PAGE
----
Beyond Adornment: Cowry Use as Potter's Tool in the First Impressed Wares of the Southwestern Mediterranean Coast (Northern Morocco)

Martinez Sanchez, Rafael M.; Vera Rodriguez, Juan Carlos; Moreno Garcia, Marta; Perez Jorda, Guillem; Pena-Chocarro, Leonor; Bokbot, Youssef

VL / 13 - BP / 420 - EP / 437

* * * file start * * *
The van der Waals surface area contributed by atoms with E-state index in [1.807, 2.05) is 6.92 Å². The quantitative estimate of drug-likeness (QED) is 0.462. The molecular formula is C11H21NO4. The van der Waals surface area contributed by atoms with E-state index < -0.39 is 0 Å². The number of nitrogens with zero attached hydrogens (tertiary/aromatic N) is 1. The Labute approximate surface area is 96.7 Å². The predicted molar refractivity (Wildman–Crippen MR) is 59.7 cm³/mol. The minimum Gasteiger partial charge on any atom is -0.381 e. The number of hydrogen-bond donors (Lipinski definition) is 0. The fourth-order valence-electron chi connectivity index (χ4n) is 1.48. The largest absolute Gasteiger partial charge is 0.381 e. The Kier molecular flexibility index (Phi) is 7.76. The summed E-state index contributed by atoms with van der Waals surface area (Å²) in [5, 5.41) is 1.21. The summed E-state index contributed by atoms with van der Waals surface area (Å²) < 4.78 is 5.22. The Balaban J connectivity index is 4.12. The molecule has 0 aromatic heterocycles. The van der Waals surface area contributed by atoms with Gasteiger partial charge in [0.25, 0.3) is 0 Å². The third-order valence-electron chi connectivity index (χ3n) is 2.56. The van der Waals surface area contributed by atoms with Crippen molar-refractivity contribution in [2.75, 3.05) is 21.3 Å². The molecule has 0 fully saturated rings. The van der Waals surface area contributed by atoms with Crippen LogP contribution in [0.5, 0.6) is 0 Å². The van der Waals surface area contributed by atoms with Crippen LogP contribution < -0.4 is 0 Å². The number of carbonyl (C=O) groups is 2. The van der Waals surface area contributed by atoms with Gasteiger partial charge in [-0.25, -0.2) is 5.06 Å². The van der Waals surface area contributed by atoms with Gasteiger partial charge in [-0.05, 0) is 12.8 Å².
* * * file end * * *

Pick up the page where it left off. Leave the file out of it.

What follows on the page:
The use of seashells for the decoration of pottery from the sixth millennium cal BC is well known in the western Mediterranean, with the emergence of so-called Cardial Pottery. Actually, the most discussed issue up until now has been the use of bivalves for impressed decoration. However, the experimental approach followed in the present study provides for the first time clear evidence for the utilization of a very specific group of shells as tools for the decoration of some of the early pottery productions in northwest Africa. In particular, we propose the use of cowry, a gastropod family with a well-known ideological and symbolic role in many human cultures around the world. Also, it is suggested that cowry was used for making impressed wares on the opposite European shore. The implications for reconstruction of Neolithic diffusion along both the European and African coasts of the Mediterranean are of great significance.

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